Here is another example of how bad science and bad journalism can provide you with a great learning opportunity. Why the “prestigious” scientific journal, Neurology, could publish such garbage is beyond me.
The conclusions drawn by the researchers, based on statistical analysis, would not even pass a first-year college course in statistics. I give this article an “F” grade. Read on. I highlighted the important conclusion in red.
Neurology. 2012 May 8;78(19):1456-63. Epub 2012 May 2.
Is dementia incidence declining?: Trends in dementia incidence since 1990 in the Rotterdam Study.
Department of Epidemiology, Erasmus MC University Medical Center, Rotterdam, The Netherlands.
To investigate whether dementia incidence has changed over the last 2 decades.
We compared dementia incidence in 2 independent subcohorts of persons aged 60-90 years from the Rotterdam Study, a population-based cohort study. The first subcohort started in 1990 (n = 5,727), the second in 2000 (n = 1,769). Participants were dementia-free at baseline and followed for at maximum 5 years. We calculated age-adjusted dementia incidence rates for the 2 subcohorts in total, in 10-year age strata, and for men and women separately. We also compared mortality rates, differences in prevalence of vascular risk factors, and medication use. Finally, we compared brain volumes and the extent of cerebral small vessel disease in participants who underwent brain imaging 5 years after the baseline examinations.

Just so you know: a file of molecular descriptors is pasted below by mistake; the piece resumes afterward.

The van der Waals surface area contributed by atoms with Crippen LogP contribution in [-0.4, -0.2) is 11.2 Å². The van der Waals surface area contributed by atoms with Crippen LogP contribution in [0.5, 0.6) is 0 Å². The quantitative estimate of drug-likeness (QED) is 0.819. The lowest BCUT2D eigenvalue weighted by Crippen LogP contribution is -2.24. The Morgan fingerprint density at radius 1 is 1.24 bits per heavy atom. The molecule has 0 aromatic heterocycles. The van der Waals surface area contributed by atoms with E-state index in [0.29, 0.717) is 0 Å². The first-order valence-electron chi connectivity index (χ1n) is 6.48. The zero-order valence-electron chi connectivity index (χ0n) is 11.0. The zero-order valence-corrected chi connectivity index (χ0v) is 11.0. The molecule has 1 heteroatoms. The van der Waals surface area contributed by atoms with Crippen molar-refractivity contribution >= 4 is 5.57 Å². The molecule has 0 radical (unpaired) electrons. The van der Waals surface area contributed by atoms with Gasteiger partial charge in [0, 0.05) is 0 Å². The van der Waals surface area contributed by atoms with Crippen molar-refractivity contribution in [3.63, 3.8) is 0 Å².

In the 1990 subcohort (25,696 person-years), 286 persons developed dementia, and in the 2000 subcohort (8,384 person-years), 49 persons. Age-adjusted dementia incidence rates were consistently, yet nonsignificantly, lower in the 2000 subcohort in all strata, reaching borderline significance in the overall analysis (incidence rate ratio 0.75, 95% confidence interval [CI] 0.56-1.02). Mortality rates were also lower in the 2000 subcohort (rate ratio 0.63, 95% CI 0.52-0.77). The prevalence of hypertension and obesity significantly increased between 1990 and 2000. This was paralleled by a strong increase in use of antithrombotics and lipid-lowering drugs. Participants in 2005-2006 had larger total brain volumes (p < 0.001) and less cerebral small vessel disease (although nonsignificant in men) than participants in 1995-1996.
Although the differences in dementia incidence were nonsignificant, our study suggests that dementia incidence has decreased between 1990 and 2005.
PMID: 2255173 PubMed – indexed for MEDLINE